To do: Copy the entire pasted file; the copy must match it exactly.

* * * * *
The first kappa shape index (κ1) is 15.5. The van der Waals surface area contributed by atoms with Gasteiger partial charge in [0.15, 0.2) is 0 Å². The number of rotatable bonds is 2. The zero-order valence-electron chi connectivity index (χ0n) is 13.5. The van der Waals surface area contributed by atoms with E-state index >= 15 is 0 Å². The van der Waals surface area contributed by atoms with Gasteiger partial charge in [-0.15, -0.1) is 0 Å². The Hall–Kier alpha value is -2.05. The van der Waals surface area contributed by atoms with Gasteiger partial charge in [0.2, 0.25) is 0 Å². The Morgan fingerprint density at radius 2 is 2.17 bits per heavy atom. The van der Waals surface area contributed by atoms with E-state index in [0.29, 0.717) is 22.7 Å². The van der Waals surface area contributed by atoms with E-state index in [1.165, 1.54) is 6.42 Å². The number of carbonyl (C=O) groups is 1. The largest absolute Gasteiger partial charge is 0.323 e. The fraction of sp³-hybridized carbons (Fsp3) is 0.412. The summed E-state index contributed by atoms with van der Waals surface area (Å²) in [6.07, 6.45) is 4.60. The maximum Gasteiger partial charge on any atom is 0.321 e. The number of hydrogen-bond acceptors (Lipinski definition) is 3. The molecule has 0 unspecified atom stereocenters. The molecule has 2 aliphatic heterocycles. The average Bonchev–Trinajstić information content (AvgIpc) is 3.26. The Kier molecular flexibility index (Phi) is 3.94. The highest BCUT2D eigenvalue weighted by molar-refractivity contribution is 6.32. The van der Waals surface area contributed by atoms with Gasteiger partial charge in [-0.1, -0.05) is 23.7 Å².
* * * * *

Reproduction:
The first kappa shape index (κ1) is 15.5. The van der Waals surface area contributed by atoms with Gasteiger partial charge in [0.15, 0.2) is 0 Å². The number of rotatable bonds is 2. The zero-order valence-electron chi connectivity index (χ0n) is 13.5. The van der Waals surface area contributed by atoms with E-state index >= 15 is 0 Å². The van der Waals surface area contributed by atoms with Gasteiger partial charge in [-0.15, -0.1) is 0 Å². The Hall–Kier alpha value is -2.05. The van der Waals surface area contributed by atoms with Gasteiger partial charge in [0.2, 0.25) is 0 Å². The Morgan fingerprint density at radius 2 is 2.17 bits per heavy atom. The van der Waals surface area contributed by atoms with E-state index in [0.29, 0.717) is 22.7 Å². The van der Waals surface area contributed by atoms with E-state index in [1.165, 1.54) is 6.42 Å². The number of carbonyl (C=O) groups is 1. The largest absolute Gasteiger partial charge is 0.323 e. The fraction of sp³-hybridized carbons (Fsp3) is 0.412. The summed E-state index contributed by atoms with van der Waals surface area (Å²) in [6.07, 6.45) is 4.60. The maximum Gasteiger partial charge on any atom is 0.321 e. The number of hydrogen-bond acceptors (Lipinski definition) is 3. The molecule has 0 unspecified atom stereocenters. The molecule has 2 aliphatic heterocycles. The average Bonchev–Trinajstić information content (AvgIpc) is 3.26. The Kier molecular flexibility index (Phi) is 3.94. The highest BCUT2D eigenvalue weighted by molar-refractivity contribution is 6.32. The van der Waals surface area contributed by atoms with Gasteiger partial charge in [-0.1, -0.05) is 23.7 Å².